The demand for elephant ivory persists around the world, including in the United States, which ranks 2nd as the world’s largest consumer of wildlife products. A ban announced on 6/2/16 makes it illegal to buy or sell ivory in the United States. This is great news, but it’s important to note that this ban won’t stop all ivory trading; as long as there’s a demand for ivory, elephants will continue to die.
What is a tusk?
Both male and female African elephants have tusks. Tusks are rootless teeth that continue to grow in length throughout the lifetime of the elephant. Elephants use their tusks to pry bark off trees, dig for roots and minerals, and for defense and sexual display. Though we call it ivory a tusk is actually made of dentine, which is the same material found in human teeth. The only way to remove a tusk from an elephant is either through a very long, complicated dental procedure or to kill the elephant and cut the tusk out.
Why is there a demand for elephant tusks?
Ivory is easily carved into beautiful decorative art pieces. In some cultures owning an ivory carving is a status symbol as ivory has always been expensive to purchase. In recent years, the demand has grown as the middle class in countries such as China and the United States has increased.
What is the impact of poaching?
In 2011, 40 tons of illegal ivory were seized around the world, which means that approximately 4,000 elephants were killed for their tusks. From 2010-2012, 100,000 elephants were killed for their tusks. Today it is estimated that there are fewer than 420,000 wild elephants left.
Killing one elephant for its ivory has crucial impacts on the whole herd. Poachers often target older females for their large tusks. During years of severe drought, these older matriarchs knew where to lead the herd to find food and water. Without this guidance, herds with matriarchs too young to remember the previous drought can lose more than half of their calves in a drought year because they don’t know the way to distant water sources.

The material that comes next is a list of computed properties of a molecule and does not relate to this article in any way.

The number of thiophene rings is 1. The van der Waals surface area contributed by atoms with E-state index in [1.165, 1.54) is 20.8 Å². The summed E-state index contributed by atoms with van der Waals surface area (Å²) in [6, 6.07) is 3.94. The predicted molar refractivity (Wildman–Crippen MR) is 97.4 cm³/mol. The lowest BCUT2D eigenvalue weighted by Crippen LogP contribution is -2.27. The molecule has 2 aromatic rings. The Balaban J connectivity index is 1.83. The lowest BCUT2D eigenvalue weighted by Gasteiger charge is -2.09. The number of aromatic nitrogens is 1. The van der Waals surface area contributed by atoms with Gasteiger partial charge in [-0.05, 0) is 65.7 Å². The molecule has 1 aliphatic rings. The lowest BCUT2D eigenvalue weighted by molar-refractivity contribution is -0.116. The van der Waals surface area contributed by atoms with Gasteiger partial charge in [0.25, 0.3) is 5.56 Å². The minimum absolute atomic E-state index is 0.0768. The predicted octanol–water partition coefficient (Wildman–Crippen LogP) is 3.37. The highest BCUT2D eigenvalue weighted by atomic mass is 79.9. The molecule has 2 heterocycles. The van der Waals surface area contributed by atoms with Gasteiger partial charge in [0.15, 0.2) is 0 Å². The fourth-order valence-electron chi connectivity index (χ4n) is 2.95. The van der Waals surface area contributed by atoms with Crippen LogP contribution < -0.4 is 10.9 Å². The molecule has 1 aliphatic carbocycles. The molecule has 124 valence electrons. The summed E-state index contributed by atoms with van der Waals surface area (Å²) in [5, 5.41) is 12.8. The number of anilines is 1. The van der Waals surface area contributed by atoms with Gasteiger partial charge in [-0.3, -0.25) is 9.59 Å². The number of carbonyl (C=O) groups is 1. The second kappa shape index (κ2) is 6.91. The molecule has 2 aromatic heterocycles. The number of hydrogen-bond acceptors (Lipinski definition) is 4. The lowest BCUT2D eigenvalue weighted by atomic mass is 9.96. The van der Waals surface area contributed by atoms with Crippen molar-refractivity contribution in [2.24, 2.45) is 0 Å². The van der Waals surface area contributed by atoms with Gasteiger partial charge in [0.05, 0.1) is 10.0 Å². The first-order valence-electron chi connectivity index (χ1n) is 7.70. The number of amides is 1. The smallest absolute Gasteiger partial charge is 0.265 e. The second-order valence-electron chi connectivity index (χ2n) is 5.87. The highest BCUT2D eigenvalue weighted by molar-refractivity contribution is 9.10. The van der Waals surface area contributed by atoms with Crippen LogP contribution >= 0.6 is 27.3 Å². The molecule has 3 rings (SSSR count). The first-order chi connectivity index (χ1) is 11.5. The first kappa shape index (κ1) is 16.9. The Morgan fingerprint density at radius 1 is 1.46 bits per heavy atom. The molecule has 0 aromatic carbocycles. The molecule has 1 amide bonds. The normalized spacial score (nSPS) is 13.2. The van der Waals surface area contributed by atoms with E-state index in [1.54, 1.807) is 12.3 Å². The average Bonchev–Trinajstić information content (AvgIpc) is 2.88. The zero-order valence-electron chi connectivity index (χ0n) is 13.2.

Elephants play an important role in their habitat, and many other species depend on them. They rip out trees and roots making room for the grasses that other animals eat, and they dig water holes that many animals depend on. Elephant dung is great fertilizer, and some plants must pass through an elephant’s digestive system in order to sprout.
Who are the poachers?
Today, few poachers kill elephants for subsistence. Most poaching is driven by the commercial demand for ivory and is done by heavily armed, dangerous criminals. Worldwide, illegal poaching and wildlife trafficking is the 4th largest international crime (behind drugs, counterfeiting and human trafficking). Recently, funding for terrorist organizations has been linked to profits from the sale of ivory.
What does the ban on buying and selling ivory mean?
On July 6, 2016, a near-total ban on commercial trade in African elephant ivory went into effect in the United States. This act eliminated some of the confusion around the complex pre-existing laws that allowed determined individuals to outsmart the system without consequence. However, illegal trade in ivory and other illegal wildlife products throughout the US has not been stopped completely. Eliminating demand is the ONLY way to end the killing of elephants for their tusks.
How Can I Help?
Join the millions of people around the world who have pledged to protect elephants by committing to never buy ivory. If the demand for ivory disappears, so too will the killing. Being an informed citizen and supporting legislative efforts to ban the sale of ivory and other commercial wildlife trade is also very important. Lastly, help us spread the word. Many people in the United States are unaware that the U.S. is the 2nd largest market for elephant ivory and other illegal wildlife products. We need to stand united as a country that understands that every piece of ivory comes from a dead elephant.
To learn more:
CITES National Ivory Action Plans
US Fish and Wildlife Ivory Ban Q&A
US Fish and Wildlife Service 2016 Ivory Ban
Illegal killing for ivory drives global decline in African elephants